In its most ambitious form a virtual power plant (VPP)
is an aggregation of many small power generation and energy storage systems that can be managed using a modern computer based control system to behave like a traditional power plant. (See illustrations in Figures 1 and 2.) Given the ability to store this electricity, the virtual plant becomes dispatchable and can be used by the utility to displace generation from, for example, a gas plant that would normally be used to provide electricity during peak demand times. Such VPPs have a number of key benefits
- Reliability: Extreme weather has created risks to electrical reliability in every part of the US and world. VPPs can be built and deployed rapidly, can be sited near critial loads (and thus can bypass transmission and distribution constraints), and can turn electric devices into power supplies to help provide resilience when the grid is down.
- Affordability: many homes and businesses that participate in VPPs receive direct compensation, and those that do not still experience lower bills resulting from deferred transmission, distribution, and generation capacity investments that typically get passed on to customers. VPPs can further reduce wholesale energy and fuel costs by shifting demand away from high-cost peaking resources and toward low- or no-marginal cost resources.
- Decarbonization: VPPs will allow earlier retirement of fossil fuel plants and create a more efficient grid. It is estimated that by 2050, VPPs could avoid 44-59 million metric tons of CO2 emissions per year.
- Electrification: Over the coming decades, increasing adoption of electrified technologies such as heat pumps and electric vehicles will mean we must accommodate sustained load growth in the electric system. VPPs enable cost-effective electrification by avoiding transmission, distribution, and generation capacity bottlenecks.
- Health and Equity: VPPs present an opportunity to replace aging fossil fuel power plants that have been tied to significant adverse health outcomes, in particular in Black and low-income populations.
In what was perhaps the boldest early test of a VPP, Tesla and the government of South Australia announced a very ambitious plan
to install rooftop solar systems on 50,000 homes and link them them together with battery facilities to create a virtual 250 MW solar plant with 650 MWh storage capacity, which was estimated to be capable of roviding 20% of the state of South Australia's average daily power needs. (See Video 1) By the middle of 2018 rooftop solar and battery installation had been completed on 100 homes. Preliminary testing showed that the in-home Tesla Powerwalls can provide the same response to frequency changes as the grid-scale Tesla battery array installed in South Australia at the end of 2017, while saving South Australia residents about 30% on their electricity bills. The Tesla VPP had an opportunity to showcase its capabilities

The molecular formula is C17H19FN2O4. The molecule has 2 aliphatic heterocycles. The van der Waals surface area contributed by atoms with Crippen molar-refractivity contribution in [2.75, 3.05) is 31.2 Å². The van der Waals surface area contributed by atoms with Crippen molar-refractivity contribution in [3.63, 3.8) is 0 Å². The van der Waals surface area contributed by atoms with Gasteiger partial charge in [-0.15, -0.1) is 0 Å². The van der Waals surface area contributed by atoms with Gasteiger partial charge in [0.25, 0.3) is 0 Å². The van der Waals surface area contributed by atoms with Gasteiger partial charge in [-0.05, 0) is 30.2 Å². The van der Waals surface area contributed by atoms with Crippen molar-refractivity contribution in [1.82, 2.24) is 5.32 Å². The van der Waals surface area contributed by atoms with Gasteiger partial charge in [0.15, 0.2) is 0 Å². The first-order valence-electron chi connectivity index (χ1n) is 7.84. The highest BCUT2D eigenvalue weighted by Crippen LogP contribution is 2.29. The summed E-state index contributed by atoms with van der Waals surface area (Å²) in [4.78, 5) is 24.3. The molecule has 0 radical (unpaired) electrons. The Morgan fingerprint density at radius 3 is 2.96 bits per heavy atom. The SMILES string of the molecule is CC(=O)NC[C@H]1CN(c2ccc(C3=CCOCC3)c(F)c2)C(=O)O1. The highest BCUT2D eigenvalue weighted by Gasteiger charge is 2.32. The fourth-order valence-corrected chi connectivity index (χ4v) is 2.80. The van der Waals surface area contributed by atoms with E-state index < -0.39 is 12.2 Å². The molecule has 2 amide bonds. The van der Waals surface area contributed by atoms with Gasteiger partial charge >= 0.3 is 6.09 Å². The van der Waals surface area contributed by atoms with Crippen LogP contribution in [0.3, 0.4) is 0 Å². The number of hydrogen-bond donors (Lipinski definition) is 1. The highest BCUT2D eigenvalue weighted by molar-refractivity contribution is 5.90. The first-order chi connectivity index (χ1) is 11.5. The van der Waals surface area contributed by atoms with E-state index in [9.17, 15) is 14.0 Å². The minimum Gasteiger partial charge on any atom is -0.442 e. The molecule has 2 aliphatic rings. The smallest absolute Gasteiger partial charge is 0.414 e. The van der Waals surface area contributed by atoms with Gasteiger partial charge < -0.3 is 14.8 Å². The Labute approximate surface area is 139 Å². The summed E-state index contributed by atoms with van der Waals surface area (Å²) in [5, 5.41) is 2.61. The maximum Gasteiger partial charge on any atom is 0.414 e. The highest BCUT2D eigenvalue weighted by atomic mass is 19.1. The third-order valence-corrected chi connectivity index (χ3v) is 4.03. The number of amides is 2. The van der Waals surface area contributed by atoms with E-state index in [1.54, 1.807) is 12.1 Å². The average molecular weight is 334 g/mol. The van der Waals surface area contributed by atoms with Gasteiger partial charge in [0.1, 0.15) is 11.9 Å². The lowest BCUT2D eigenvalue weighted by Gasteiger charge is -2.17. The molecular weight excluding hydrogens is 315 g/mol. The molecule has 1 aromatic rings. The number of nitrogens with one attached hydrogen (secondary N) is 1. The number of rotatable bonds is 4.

in 2019 during an unexpected coal power outage in Queensland. The system responded to the power interruption using energy from their Powerwall batteries, which helped keep the grid stable. Although the project has progressed slower than originally planned, it continues to move forward
More recently, the definition of a VPP has expanded to incorporate distribute energy resources (DERs) such as electric vehicles (EVs) and chargers, electric water heaters, smart buildings and their controls, and flexible commercial and industrial (C&I) loads, which make up the bulk of the estimated 30 - 60 GW of VPP capacity in 2023. Residential and commercial customers who sign up for DER programs allow the utility companies to turn off or curtail power usage at times of peak demand in return for savings on their utility bills. With electricity demand growing for the first time in a decade and fossil assets retiring, the US Department of Energy estimates that deploying 80-160 GW of VPPs by 2030
, i.e., tripling current levels, would save on the order of $10B in annual grid costs and contribute approximately 10-20% of peak demand.